Several seconds stretched on, punctuated by Clarke's huffing breath and Boone's moans, while the sniper waited for more waves of crippling pain to wash over him. Ten seconds turned into thirty, then sixty, then Clarke's rigid grip on his upper arms loosened and she lifted her knee off of Boone's crushed palm. Blood was pulsing it's sluggish way down his arm, much slower than before, and the radiating pain was starting to consolidate and centralize to where he had nearly been penetrated down to the bone, and he found that his mouth was simply bloody from where he had bitten down on his tongue in agony. Boone moved the swollen muscle around to poke at his lips, feeling ragged but alive, and Clarke was gently lifting his arm and untying the surgical tubing.

There was a capability in the Courier that he had never seen in Carla, who never lacked in tenacity, certainly, but blood panicked her, confrontation made her shake, she would close her eyes and turn away from splinters and cuts, delicate lips turning down and perfectly trimmed eyebrows drawing up into a line of concern. The Courier's thick, unkempt eyebrows were drawn down over her eyes, giving her an intense glare of concentration as she wiped at Boone's torn and bloody skin with the arm of his shirt, unflinching and practiced. In fact, she was so different from Carla that Boone was starting to really wonder why he ever sought to compare the two; Carla had been like a thorny desert flower, beautiful and sharp, but Clarke, she was a different thing entirely, she was the Colorado, wide and vast with untold depths, or the Mojave herself, with secrets and dangers. Clarke wasn't beautiful, she was terrifying, and Boone hated to find that he enjoyed it, being led by the winds of Hurricane Clarke.

The sniper let his head fall back, jostling his beret, and sucked in a deep breath when the Courier probed at the edges of his wound, sealing the flesh together tightly around the grit that Boone could feel grinding together underneath his skin. "Certainly not Carla," Boone mumbled quietly, but the Courier's hands faltered for a moment before she resumed her steady ministrations, sparing Boone a long, mournful look with her expressive eyes. Those looks, from underneath her long, light lashes, had made Boone's belly squirm since the first night they met, but this time it made him want to wriggle away from her, or maybe closer, he wasn't quite sure. The Courier took the choice from him when she grabbed the back of his shirt and pulled his shoulder up onto her knee awkwardly.

Clarke gave a sigh and shook her head. "No, no I'm not, Boone. I'm sorry," she said, and she absolutely did sound sorry, but Boone just wanted to laugh deliriously as she apologized for her existence while she wrapped gauze around his arm to staunch the flow of blood that was still leaking from his arm.

"I'm not," the sniper responded truthfully, guilt creeping down through his belly to make his knees hurt, but all he could really think was how badly the prior ten minutes would have gone had he had Carla at his side instead of Clarke. The Courier curled one corner of her dry lips into her cheek and raised one eyebrow in an expression of obvious bemusement, and though she didn't say anything, Boone could almost hear her saying, "Yeah fucking right man," as she stuck a finger behind his ear.

"No fever," she said instead, and pushed Boone off of her lap none too gently, getting up and grab his uninjured arm to haul him to his feet. She was much too short to offer any sort of real support for him, but he put his hand on her shoulder to lean against her heavily, feeling lightheaded from the loss of blood and vaguely appreciating the strength of his small companion; underneath the fabric of her suit her body was sinewy and muscled, if a bit gaunt, and her small stature belied her brawn. While Boone was being honest with himself, he decided that he may as well admit that he liked the way she looked in her new Vault Suit, too. The one she had worn prior was baggy and big, and he couldn't understand why she had bothered with it at all. This one, though, seemed to have been tailored to her, it didn't hang off of her frame and made her look less like a child dress in adult clothing, it showed that she had a trim waist and a little swell to her chest that he hadn't noticed before. At Doc Mitchell's house, he had struggled to keep his eyes off of her every time she left the room, but had begged it off quickly; it had been a long time since Carla died, and Boone hadn't crossed paths with a new face, especially one as comely as the Courier's, in almost as long. It was all ghouls and fiends and Jeanie May Crawford and Manny Vargas for the last two years, and despite how Clarke teased him, he wasn't made of stone.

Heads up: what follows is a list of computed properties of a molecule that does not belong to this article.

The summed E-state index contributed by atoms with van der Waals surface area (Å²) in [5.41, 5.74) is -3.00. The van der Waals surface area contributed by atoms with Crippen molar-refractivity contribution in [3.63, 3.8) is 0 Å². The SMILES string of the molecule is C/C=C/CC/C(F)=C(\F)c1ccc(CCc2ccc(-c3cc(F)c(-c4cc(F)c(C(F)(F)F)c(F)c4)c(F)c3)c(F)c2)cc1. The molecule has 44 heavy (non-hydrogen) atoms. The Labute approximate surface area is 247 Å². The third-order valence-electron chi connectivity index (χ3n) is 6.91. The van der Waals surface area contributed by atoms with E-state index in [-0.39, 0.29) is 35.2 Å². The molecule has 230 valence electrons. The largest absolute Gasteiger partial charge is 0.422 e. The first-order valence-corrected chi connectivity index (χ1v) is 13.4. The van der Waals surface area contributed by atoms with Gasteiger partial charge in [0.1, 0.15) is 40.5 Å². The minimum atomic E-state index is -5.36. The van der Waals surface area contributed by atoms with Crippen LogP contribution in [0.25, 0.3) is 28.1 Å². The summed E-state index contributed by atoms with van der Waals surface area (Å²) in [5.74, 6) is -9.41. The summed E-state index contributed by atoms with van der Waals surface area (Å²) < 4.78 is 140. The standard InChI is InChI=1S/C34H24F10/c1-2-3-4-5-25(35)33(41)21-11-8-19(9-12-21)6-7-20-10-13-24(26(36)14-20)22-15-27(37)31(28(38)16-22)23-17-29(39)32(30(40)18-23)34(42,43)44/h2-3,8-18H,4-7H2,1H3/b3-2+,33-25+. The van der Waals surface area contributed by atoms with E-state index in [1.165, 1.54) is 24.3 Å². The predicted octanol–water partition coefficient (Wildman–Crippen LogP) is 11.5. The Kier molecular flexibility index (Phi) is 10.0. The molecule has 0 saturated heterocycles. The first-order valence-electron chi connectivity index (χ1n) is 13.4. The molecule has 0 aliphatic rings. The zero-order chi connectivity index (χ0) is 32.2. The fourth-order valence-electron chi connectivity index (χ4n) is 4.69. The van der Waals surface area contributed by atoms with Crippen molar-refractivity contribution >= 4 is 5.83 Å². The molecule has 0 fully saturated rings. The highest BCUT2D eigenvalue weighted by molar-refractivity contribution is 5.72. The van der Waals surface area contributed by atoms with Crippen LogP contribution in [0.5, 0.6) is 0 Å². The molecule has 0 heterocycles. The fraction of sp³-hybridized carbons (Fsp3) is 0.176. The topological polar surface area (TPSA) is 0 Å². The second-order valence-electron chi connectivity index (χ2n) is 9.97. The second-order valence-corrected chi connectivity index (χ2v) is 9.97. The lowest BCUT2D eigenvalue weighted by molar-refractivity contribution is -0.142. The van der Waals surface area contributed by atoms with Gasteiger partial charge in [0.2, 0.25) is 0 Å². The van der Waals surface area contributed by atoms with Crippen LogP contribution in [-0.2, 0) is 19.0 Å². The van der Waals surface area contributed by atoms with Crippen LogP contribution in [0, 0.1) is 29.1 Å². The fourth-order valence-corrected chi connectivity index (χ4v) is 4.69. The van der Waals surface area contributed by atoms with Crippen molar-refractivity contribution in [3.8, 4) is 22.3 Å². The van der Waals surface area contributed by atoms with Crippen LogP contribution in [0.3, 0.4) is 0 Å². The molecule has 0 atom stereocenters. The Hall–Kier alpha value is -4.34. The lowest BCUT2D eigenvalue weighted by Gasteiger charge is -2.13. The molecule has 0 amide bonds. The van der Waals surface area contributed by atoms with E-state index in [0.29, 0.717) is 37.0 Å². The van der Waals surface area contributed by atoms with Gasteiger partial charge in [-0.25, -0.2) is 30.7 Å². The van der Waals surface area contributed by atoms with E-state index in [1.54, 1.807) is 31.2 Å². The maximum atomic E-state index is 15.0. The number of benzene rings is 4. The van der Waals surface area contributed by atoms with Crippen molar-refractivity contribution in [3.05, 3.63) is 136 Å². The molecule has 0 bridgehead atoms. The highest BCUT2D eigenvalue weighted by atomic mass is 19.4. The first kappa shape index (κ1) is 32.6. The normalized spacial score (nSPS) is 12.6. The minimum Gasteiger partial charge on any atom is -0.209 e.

The sniper was wretched from his thoughts when the Courier pushed off of his waist with one hand and collected her pack. He bent down slowly and grabbed his rifle from the ground, and she came back to his side and titled her head at him. "You good?" she asked, reaching out to push the open sleeve of his shirt away from his chest a bit, examining the bandages he had gotten from Ada Strauss.

"Yeah," Boone answered, grabbing her hand then pushing it away awkwardly. He disliked how agreeable he was to the contact. A long time, indeed. Underneath the cliff face of the plateau, he pointed out the wood-pulp hives that must've housed the cazadores, and the Courier narrowed her eyes as if she was searching her mind for any information that may have lingered in her brain concerning the creatures, but then shook her head. Boone wondered what kind of hidden knowledge she had that she didn't realize she possessed. "How did you know what to do? About the poison?"

She shrugged her shoulders and hooked her thumbs through the straps of her pack, and when she spoke, she had a whine in her voice. "Oh man, c'mon, I don't know why I do half the shit I do. It worked, didn't it?"

Boone gave her a long look, but just looked away and wrinkled his nose after a moment. There was certainly no guesswork in what she had done. No, it was no guess. Just like she was no Courier.